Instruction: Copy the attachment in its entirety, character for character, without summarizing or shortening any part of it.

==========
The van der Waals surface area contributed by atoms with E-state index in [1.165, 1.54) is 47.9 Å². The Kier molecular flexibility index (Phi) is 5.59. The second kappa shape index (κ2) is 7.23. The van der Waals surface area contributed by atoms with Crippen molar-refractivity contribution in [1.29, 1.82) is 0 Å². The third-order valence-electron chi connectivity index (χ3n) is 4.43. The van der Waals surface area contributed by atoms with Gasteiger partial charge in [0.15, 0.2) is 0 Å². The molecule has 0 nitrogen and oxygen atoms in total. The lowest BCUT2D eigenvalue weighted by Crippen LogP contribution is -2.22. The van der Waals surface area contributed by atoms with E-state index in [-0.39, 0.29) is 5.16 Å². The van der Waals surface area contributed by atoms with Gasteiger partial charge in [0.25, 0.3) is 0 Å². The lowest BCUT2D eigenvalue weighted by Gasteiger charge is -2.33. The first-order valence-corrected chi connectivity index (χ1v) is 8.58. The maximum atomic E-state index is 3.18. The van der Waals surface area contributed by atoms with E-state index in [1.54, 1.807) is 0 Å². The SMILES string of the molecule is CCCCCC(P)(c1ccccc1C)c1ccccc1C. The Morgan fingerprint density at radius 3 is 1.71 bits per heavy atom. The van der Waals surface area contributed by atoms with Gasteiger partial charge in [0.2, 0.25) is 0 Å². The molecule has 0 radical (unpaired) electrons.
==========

The van der Waals surface area contributed by atoms with E-state index in [1.165, 1.54) is 47.9 Å². The Kier molecular flexibility index (Phi) is 5.59. The second kappa shape index (κ2) is 7.23. The van der Waals surface area contributed by atoms with Crippen molar-refractivity contribution in [1.29, 1.82) is 0 Å². The third-order valence-electron chi connectivity index (χ3n) is 4.43. The van der Waals surface area contributed by atoms with Gasteiger partial charge in [0.15, 0.2) is 0 Å². The molecule has 0 nitrogen and oxygen atoms in total. The lowest BCUT2D eigenvalue weighted by Crippen LogP contribution is -2.22. The van der Waals surface area contributed by atoms with E-state index in [-0.39, 0.29) is 5.16 Å². The van der Waals surface area contributed by atoms with Gasteiger partial charge in [0.25, 0.3) is 0 Å². The lowest BCUT2D eigenvalue weighted by Gasteiger charge is -2.33. The first-order valence-corrected chi connectivity index (χ1v) is 8.58. The maximum atomic E-state index is 3.18. The van der Waals surface area contributed by atoms with E-state index in [1.54, 1.807) is 0 Å². The SMILES string of the molecule is CCCCCC(P)(c1ccccc1C)c1ccccc1C. The Morgan fingerprint density at radius 3 is 1.71 bits per heavy atom. The van der Waals surface area contributed by atoms with Gasteiger partial charge in [0.2, 0.25) is 0 Å². The molecule has 0 radical (unpaired) electrons.